NASA is looking at how the Lunar Orbital Platform-Gateway can create value for both robotic and human exploration in deep space.
In late 2017, the agency asked the global science community to submit ideas leveraging the gateway in lunar orbit to advance scientific discoveries in a wide range of fields. NASA received more than 190 abstracts covering topics human health and performance, Earth observation, astrophysics, heliophysics, and lunar and planetary sciences, as well as infrastructure suggestions to support breakthrough science.
Although it is too early to select specific research for the gateway, the workshop marks the first time in more than a decade the agency’s human spaceflight program brought scientists from a variety of disciplines together to discuss future exploration.
“We are in the early design and development stages for the gateway, and we were curious about the level of interest in using this platform for science including the scale and scope of instrumentation scientists might want to see onboard,” said Jason Crusan, director, Advanced Exploration Systems at NASA Headquarters in Washington. “We were impressed by the breadth of the abstract responses and invited scientists and engineers to a workshop to learn more.”
Gateway assembly is targeted to begin in 2022, with the launch of the power and propulsion element. Habitation, logistics, and airlock capabilities would follow incrementally and establish the gateway’s core functionalities. Initially, NASA will send crew to the gateway once per year, so most investigations will require high levels of autonomy, and/or teleoperations.
Most concepts were based on the gateway’s location in lunar orbit, outside of Earth’s magnetosphere. This locale permits interesting observations, not possible in Earth orbit, in the fields of astrophysics, heliophysics, and Earth science. At the same time, exposure to the deep space environment introduces risk to astronauts, electronics, and hardware, due to high-energy radiation and space debris exposure. Understanding and mitigating these risks was a topic often discussed across scientific domains.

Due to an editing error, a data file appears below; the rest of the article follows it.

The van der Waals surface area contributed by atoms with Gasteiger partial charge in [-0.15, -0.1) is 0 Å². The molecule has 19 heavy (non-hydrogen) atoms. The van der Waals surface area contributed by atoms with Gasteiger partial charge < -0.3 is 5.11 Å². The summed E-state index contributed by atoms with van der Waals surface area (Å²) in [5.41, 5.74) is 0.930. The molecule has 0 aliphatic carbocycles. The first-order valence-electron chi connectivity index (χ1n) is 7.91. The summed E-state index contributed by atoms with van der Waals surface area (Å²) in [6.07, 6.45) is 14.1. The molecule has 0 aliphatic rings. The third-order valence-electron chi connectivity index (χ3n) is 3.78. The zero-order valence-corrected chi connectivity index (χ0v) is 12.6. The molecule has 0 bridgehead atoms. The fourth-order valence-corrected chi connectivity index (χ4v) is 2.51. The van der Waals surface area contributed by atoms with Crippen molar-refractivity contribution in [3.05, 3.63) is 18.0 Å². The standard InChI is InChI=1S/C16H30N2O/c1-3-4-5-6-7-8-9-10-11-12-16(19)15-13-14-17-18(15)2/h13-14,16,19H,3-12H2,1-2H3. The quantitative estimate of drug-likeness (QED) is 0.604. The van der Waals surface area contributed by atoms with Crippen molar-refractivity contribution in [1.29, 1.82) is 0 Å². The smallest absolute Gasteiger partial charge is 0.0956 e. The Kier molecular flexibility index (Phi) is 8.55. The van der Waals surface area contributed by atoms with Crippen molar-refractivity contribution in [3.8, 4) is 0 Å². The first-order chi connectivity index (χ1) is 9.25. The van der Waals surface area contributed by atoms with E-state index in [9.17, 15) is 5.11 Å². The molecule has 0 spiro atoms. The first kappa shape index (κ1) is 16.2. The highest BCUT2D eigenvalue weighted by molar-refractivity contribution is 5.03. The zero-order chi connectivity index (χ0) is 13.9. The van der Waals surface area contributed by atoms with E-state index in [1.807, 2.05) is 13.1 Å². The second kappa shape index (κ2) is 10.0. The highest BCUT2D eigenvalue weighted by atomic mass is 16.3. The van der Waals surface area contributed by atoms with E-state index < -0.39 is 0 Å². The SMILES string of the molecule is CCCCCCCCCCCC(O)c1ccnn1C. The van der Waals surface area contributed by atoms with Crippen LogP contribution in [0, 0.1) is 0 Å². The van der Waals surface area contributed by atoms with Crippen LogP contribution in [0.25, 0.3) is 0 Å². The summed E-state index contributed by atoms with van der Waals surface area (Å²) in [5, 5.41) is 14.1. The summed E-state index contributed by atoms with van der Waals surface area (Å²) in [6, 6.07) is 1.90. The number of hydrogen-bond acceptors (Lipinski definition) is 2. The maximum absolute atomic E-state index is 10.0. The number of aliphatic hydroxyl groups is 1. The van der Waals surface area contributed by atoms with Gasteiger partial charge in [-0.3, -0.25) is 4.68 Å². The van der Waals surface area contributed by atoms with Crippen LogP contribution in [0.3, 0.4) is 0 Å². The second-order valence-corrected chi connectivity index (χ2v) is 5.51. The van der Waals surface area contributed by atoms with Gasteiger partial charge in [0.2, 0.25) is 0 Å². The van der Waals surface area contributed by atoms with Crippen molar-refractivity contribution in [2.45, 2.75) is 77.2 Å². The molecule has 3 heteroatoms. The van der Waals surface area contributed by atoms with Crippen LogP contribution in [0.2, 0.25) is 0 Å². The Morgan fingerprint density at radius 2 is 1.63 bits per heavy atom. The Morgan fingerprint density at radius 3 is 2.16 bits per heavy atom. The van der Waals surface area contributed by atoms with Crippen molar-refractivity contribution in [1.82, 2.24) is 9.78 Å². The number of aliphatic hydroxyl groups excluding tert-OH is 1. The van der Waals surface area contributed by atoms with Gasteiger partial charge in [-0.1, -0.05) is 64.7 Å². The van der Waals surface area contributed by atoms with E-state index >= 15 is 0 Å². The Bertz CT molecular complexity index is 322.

Science Opportunities Abound
“Science investigations are a critical element of our agency-wide exploration initiatives to the Moon,” said Thomas Zurbuchen, associate administrator, NASA’s Science Mission Directorate. “We’ve studied our Earth companion for decades with robotic spacecraft and we’re eager for new innovative lunar research opportunities that also will help us learn more about our solar system and beyond.”
Scientists identified a broad range of instruments that could be used inside the gateway, as well as attached to the outside of the spacecraft, or free-flying nearby. Inside, the gateway could be outfitted with instruments to evaluate radiation effects on electronics and other susceptible materials. Monitors could be activated during crew visits, to evaluate behavioral health, neurocognitive functions, and radiation and microgravity effects. Robotic helpers were discussed to support visiting crews, and also maintain operations when the gateway is uncrewed.
Outside the gateway, scientists suggested materials research platforms as permanent, fixed panels that could host interchangeable experiments with standardized attachments. Earth observation experts saw opportunities to use Earth as proxy for exoplanet detection, and noted the capability for “full disk” imaging of Earth, as well as regular views of polar regions. With a view to the Sun, advanced solar activity characterizations are possible, and could improve our understanding of solar cycles and their effects on Earth as well as the possible risks to astronauts and spacecraft systems.
The gateway also could be used to deploy increasingly more capable CubeSats to conduct a multitude of experiments. The gateway’s infrastructure could support nearby spacecraft servicing, wide-aperture telescope assembly, and serve as a communications relay for large data returns to Earth from small probes or satellites in the lunar environment.
Other ideas included robotically collecting lunar samples to investigate aboard the gateway or preserve for return to Earth, and astronauts aboard the gateway could remotely operate rovers on the surface to characterize resources, or venture to the never-before explored lunar far side.
All-in-all, the workshop provided NASA’s human spaceflight team what they needed: a basic understanding of the science that could be conducted from the vantage point of lunar orbit, and the potential spacecraft resources that would be required to do so.
“The gateway will help us return humans to the lunar surface, and expand human presence into the solar system. We now see the endless opportunities for it to play an important role for science in cislunar space as well,” said Crusan. “The enthusiasm from this workshop was awesome, and we look forward to keeping the conversation going.”